I was reading a news report recently that I found quite shocking–and the further I read in the report, the more shocked I was. The report told of a worship service that was invaded by a very angry man with a gun. The pastor responded to the situation by pulling out his own gun and shooting the man, killing him. While you can make arguments one way or another, I did find it shocking that a pastor leading worship would be armed and even more that he would be willing–and able–to kill someone during that worship service.
The article then went on to add details. The man who was shot was a former member of the congregation who was angry at the pastor because he had discovered that the pastor had had an affair with the man’s wife and she was pregnant with the pastor’s baby. There is a lot of tragedy and pain in this story and lots of things that could be the focus of attention.
But for me today, the question that arises is weather than pastor should be allowed to carry on in ministry. Is a call from God an irrevocable call or can people lose their call and therefore their place in ministry?
Some denominations give a qualified “yes” to this question. They have standards of conduct for ordained leaders. If, after suitable investigation, an individual is found to have broken the standards, he/she is sanctioned–and that sanction can include removing them from ministry or at least revoking their ministerial credentials. The sanction can be temporary or permanent, depending on the severity of the offence.
Local congregations may or may not have an answer to the question. I remember visiting one church years ago where the treasurer had been stealing money from the church. Even after he was proven guilty beyond question, he was retained as the church treasurer, although he wasn’t allowed to handle actual money anymore.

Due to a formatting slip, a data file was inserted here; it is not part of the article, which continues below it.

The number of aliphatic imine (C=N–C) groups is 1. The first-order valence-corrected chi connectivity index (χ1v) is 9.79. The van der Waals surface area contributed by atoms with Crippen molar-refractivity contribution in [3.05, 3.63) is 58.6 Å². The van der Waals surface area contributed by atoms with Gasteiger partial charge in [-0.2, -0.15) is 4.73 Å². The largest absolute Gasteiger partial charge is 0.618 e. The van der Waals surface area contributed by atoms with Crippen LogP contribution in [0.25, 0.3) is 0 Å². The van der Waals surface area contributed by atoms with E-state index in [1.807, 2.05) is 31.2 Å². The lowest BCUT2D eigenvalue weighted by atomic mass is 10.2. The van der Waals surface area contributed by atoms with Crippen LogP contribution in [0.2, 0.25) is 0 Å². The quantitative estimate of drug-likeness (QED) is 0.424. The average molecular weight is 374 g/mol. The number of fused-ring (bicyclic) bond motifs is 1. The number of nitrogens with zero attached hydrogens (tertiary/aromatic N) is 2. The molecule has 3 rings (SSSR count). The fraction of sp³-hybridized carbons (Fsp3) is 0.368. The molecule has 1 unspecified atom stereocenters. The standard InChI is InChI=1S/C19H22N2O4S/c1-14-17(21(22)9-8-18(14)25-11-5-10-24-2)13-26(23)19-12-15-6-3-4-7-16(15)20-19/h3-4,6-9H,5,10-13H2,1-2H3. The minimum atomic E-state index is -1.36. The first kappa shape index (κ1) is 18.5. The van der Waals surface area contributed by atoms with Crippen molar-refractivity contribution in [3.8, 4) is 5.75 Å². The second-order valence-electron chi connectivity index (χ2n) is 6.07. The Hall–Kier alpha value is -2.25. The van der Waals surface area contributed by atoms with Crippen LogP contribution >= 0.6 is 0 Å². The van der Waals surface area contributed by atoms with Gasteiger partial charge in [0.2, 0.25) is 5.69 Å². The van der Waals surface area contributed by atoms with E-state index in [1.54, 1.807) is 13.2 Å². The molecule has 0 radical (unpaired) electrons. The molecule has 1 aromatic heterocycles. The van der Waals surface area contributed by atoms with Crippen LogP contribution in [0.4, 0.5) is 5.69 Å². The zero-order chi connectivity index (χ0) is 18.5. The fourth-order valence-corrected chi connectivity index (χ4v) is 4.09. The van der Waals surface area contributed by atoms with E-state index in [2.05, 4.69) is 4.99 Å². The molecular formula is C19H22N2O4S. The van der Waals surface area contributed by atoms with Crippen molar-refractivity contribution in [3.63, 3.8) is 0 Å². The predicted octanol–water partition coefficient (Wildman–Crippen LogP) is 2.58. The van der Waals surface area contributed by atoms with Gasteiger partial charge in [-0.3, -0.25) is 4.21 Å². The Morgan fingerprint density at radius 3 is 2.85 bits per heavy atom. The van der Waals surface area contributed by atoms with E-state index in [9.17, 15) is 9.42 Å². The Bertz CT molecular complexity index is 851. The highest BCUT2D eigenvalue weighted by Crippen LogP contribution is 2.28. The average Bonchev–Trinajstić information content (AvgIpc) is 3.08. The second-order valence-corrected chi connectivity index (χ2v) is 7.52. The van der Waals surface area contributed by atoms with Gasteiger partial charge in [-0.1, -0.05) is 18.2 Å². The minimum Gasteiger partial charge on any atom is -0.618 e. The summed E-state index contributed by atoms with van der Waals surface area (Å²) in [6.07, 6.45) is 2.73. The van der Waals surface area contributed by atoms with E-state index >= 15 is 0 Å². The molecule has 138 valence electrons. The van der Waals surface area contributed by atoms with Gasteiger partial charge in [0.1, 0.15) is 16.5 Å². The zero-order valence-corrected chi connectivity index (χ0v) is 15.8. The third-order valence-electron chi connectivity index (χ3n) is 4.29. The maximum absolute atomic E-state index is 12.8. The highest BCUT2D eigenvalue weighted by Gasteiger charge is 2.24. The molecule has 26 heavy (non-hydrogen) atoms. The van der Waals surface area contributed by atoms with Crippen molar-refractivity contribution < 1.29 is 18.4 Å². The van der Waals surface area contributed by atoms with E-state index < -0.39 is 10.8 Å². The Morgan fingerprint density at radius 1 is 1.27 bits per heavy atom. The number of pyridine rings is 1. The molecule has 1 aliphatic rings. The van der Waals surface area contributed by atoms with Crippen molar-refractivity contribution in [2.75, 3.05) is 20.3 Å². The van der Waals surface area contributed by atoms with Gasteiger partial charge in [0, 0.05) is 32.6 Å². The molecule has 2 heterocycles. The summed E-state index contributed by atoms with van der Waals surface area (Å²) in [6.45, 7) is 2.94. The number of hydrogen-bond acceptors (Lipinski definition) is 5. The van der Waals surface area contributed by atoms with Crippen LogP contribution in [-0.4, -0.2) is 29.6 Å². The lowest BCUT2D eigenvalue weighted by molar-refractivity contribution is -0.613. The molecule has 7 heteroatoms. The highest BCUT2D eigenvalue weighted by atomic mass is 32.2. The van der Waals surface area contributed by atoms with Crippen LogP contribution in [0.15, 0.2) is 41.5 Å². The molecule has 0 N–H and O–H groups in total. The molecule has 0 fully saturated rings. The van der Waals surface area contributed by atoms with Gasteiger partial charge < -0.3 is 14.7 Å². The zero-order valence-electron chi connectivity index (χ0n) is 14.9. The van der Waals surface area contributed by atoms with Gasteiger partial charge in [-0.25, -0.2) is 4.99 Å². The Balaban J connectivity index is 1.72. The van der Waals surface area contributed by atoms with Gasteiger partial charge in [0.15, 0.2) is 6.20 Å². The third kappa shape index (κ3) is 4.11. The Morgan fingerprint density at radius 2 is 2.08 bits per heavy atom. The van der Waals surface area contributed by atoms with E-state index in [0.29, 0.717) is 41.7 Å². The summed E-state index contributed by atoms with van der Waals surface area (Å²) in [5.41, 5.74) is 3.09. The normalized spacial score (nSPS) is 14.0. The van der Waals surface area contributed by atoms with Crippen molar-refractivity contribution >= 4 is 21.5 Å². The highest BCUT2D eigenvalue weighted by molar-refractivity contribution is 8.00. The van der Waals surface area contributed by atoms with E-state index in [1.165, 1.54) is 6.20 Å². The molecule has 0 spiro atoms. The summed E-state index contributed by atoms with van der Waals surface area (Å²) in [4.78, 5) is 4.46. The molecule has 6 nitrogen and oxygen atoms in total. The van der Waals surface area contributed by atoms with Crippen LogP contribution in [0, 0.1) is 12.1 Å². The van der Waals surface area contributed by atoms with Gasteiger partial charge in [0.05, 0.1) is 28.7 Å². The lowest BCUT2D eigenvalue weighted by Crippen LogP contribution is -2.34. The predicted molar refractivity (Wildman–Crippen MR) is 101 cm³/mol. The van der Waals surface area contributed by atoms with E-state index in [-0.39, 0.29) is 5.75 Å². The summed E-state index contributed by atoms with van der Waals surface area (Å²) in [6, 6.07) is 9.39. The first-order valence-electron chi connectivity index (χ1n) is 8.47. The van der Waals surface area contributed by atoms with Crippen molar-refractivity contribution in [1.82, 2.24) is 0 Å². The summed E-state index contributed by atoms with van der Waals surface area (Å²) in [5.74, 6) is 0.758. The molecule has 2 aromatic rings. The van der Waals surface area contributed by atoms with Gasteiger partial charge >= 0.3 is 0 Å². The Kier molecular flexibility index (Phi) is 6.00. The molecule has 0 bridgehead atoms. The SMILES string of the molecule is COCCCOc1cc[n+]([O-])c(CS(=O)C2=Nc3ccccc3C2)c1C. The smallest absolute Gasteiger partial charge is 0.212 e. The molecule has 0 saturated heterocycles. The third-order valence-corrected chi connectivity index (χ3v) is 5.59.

Congregations and denominations have a need and the right to set limits on people who carry out ministry on their behalf. As long as the limits are clear and consistently applied, the organization has the right to withdraw the privilege of ministry from an individual.
But there is a larger question, at least for me. It grows out of the fact that some people who have had their ministry credentials or practise ended simply go somewhere else to do their ministry. Their group may not recognize their right to minister but they refuse to recognize the group’s right to do that.
Does God ever remove the call to ministry? This may not be a big issue for many but I think it is worth looking at. We do have one clear case in the Bible where this happens.
In response to the demands of the people of Israel, God provides the people with a king. Saul very quickly commits a serious sin and proves his unworthiness for the office (or ministry) that God has called him to. As a result, God revokes his calling as king. (I Samuel 13) While Saul goes on to rule for many years, he does so without the power and leading of God. While there are lots of stories of individuals trying to remove themselves from God’s call (Jonah), this is the only time I can think of in Scripture where God clearly takes away an individual’s calling. Let me know if you can think of others.
This is an important question because people do act in ways that threatens damage to the church and the faith. But we also know that God is a God of grace, mercy and forgiveness. And we know as well that none of us is perfect.
When I look at all of these realities, my conclusion is that congregations and denominations do need to protect people and the faith from called ones who misuse their calling. This protection may extend to removing the right of ministry temporarily or permanently. This isn’t the same as revoking the calling–it is a recognition that the group involved no longer recognizes the individual’s right to exercise their calling on behalf of the group.
God may chose to remove the calling from some individuals because of the nature of their actions. Individuals may chose to continue ministering in spite of the revocation of their calling but they will be ministering on their own and for their own ends and that will ultimately make itself clear.
Calling is important and a basic part of the Christian life. But just as being called is not the same as being ready, so also calling is not the same as always being right.
May the peace of God be with you.